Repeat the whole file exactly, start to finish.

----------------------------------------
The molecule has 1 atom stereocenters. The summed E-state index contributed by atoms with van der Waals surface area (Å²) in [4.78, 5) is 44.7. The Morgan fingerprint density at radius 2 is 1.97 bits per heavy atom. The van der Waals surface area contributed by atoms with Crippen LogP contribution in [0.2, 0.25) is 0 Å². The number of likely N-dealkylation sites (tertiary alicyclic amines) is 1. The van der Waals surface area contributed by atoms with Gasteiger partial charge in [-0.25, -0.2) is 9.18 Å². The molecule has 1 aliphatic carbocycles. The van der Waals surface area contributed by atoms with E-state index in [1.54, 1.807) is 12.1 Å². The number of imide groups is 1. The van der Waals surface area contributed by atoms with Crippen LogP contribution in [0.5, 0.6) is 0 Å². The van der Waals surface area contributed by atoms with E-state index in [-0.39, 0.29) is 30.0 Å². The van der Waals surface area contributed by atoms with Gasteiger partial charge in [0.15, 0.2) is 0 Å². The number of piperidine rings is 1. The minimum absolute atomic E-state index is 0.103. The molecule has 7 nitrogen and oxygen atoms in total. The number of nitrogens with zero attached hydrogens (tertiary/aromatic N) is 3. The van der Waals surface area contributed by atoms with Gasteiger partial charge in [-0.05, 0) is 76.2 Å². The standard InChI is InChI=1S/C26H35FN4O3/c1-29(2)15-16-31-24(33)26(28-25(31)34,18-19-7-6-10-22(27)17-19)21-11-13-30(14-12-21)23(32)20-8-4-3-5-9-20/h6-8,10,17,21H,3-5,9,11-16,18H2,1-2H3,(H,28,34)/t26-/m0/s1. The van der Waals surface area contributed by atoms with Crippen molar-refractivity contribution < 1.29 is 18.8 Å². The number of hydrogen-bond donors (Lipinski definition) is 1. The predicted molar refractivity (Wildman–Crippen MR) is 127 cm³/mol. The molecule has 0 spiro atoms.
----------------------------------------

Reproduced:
The molecule has 1 atom stereocenters. The summed E-state index contributed by atoms with van der Waals surface area (Å²) in [4.78, 5) is 44.7. The Morgan fingerprint density at radius 2 is 1.97 bits per heavy atom. The van der Waals surface area contributed by atoms with Crippen LogP contribution in [0.2, 0.25) is 0 Å². The number of likely N-dealkylation sites (tertiary alicyclic amines) is 1. The van der Waals surface area contributed by atoms with Gasteiger partial charge in [-0.25, -0.2) is 9.18 Å². The molecule has 1 aliphatic carbocycles. The van der Waals surface area contributed by atoms with E-state index in [1.54, 1.807) is 12.1 Å². The number of imide groups is 1. The van der Waals surface area contributed by atoms with Crippen LogP contribution in [0.5, 0.6) is 0 Å². The van der Waals surface area contributed by atoms with E-state index in [-0.39, 0.29) is 30.0 Å². The van der Waals surface area contributed by atoms with Gasteiger partial charge in [0.15, 0.2) is 0 Å². The number of piperidine rings is 1. The minimum absolute atomic E-state index is 0.103. The molecule has 7 nitrogen and oxygen atoms in total. The number of nitrogens with zero attached hydrogens (tertiary/aromatic N) is 3. The van der Waals surface area contributed by atoms with Gasteiger partial charge in [-0.05, 0) is 76.2 Å². The standard InChI is InChI=1S/C26H35FN4O3/c1-29(2)15-16-31-24(33)26(28-25(31)34,18-19-7-6-10-22(27)17-19)21-11-13-30(14-12-21)23(32)20-8-4-3-5-9-20/h6-8,10,17,21H,3-5,9,11-16,18H2,1-2H3,(H,28,34)/t26-/m0/s1. The van der Waals surface area contributed by atoms with Crippen molar-refractivity contribution < 1.29 is 18.8 Å². The number of hydrogen-bond donors (Lipinski definition) is 1. The predicted molar refractivity (Wildman–Crippen MR) is 127 cm³/mol. The molecule has 0 spiro atoms.